Bruce A. Doll, director of research, development and acquisition for the Defense Health Agency.
Those advances in theater medicine, as with most gains involving military medical research, relied on collaboration - between branches of service, between allied forces and between military and industry, Doll
To reinforce the need to share life-saving and health-inducing ideas, the Defense Health Agency
last month hosted a four-day Military Health System Research Symposium in Fort Lauderdale, Fla. Government and private sector experts discussed continuing progress against signature wounds of recent wars, infectious diseases and operational hazards.
"It's all about our discovery, development and deliver" of products to better care for service members, to make them more resilient in whatever environment they operate and, for the severely wounded, to restore quality of life as best as possible through timely care and rehabilitation, Doll
, the 19 percent represents "a mandate to improve our delivery of care.
Though increasing "survivability in the face of severe wounds is a challenge," he
said, for researchers it must remain "a very high priority."
Spending on military medical research, including combat casualty care and traumatic brain injury treatment, has leveled off.
annual medical research budget, to include spending on medical information technology, has averaged $1.37 billion over the last five years.
Given tighter budgets, it's increasingly important that Army, Navy, Air Force and outside partners not move separately down the same research paths, unaware of progress made elsewhere.
Doll's RDA is to prevent such overlaps as a "shared services" directorate under the two-year-old Defense Health Agency.
It exists to coordinate research that benefits any military member while acknowledging that unique expertise resides in each service.
"The RDA is all about support to the services" in advancing collaborative, innovative research, he
But to do so better, "we agree among the services there are certain practices we can consolidate."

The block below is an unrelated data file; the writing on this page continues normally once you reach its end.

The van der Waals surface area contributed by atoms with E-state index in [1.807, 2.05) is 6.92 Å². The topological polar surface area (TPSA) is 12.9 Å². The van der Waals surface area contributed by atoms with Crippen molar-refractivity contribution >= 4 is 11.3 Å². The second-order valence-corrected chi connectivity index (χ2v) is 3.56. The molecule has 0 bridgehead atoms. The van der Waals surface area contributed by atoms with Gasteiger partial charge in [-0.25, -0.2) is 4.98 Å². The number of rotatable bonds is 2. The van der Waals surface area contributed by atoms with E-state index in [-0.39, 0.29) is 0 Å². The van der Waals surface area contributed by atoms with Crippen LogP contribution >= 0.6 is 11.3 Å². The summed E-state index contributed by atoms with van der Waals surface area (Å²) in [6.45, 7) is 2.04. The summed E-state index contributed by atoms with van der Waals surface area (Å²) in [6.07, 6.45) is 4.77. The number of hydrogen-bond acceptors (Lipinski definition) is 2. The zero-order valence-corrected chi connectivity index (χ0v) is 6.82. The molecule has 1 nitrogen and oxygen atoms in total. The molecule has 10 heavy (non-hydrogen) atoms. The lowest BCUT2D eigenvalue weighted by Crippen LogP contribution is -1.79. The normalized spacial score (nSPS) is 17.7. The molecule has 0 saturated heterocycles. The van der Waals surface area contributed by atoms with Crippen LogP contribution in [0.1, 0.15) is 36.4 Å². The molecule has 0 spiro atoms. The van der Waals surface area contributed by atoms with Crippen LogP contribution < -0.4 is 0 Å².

RDA also is developing a database of research across defense components "to make sure that everybody knows what everybody is doing," Doll
compared it to a catalogue of expenditures and results that National Institutes of Health
publishes for all NIH-funded projects.
"The economies of scale that come from this constant awareness of products being developed - and where the experts are - is something we are committed to enhancing" to improve care delivery to ill or injured and to assist warrior in achieving optimal performance in any mission environment.
"We understand that every service has certain unique areas" of expertise such as undersea medicine for Navy.
In those areas "we're not looking to do anything but assist," Doll
"They do it well."
But every member bleeds, he
directorate is coordinating research to address those deaths from hemorrhaging.
"To the extent we have those types of projects, beneficial to all the services, we look to fund those and to do so consistent with the priorities that we review every year," Doll
The U.S. military estimates that more than 300,000 service members have suffered some traumatic brain injury since 2001.
About 82 percent of those cases are categorized as mild.
"That's the broad focus on all these topics: How does this map back to individuals on the frontline who are performing the mission," Doll
The U.S. military "does not lay claim to the best in its own environment of research and development.
But what it does do very well, through organizations like NATO or individual nation relationships…is to look for collaboration, look for areas of expertise resident in countries that we can partner with," Doll
For example, the efforts of Scandinavian countries to optimize performance in cold-weather environments "become something we can learn from them and, together, move forward."
Given the number and severity of injuries in Iraq and Afghanistan, however, the U.S. military has led in developing tourniquets, medical evacuation techniques and critical refinements to trauma care.
As wounded "are moved back from the site of injury," Doll
said, "their care is improving in terms of technology and expertise brought to bear" at every stage.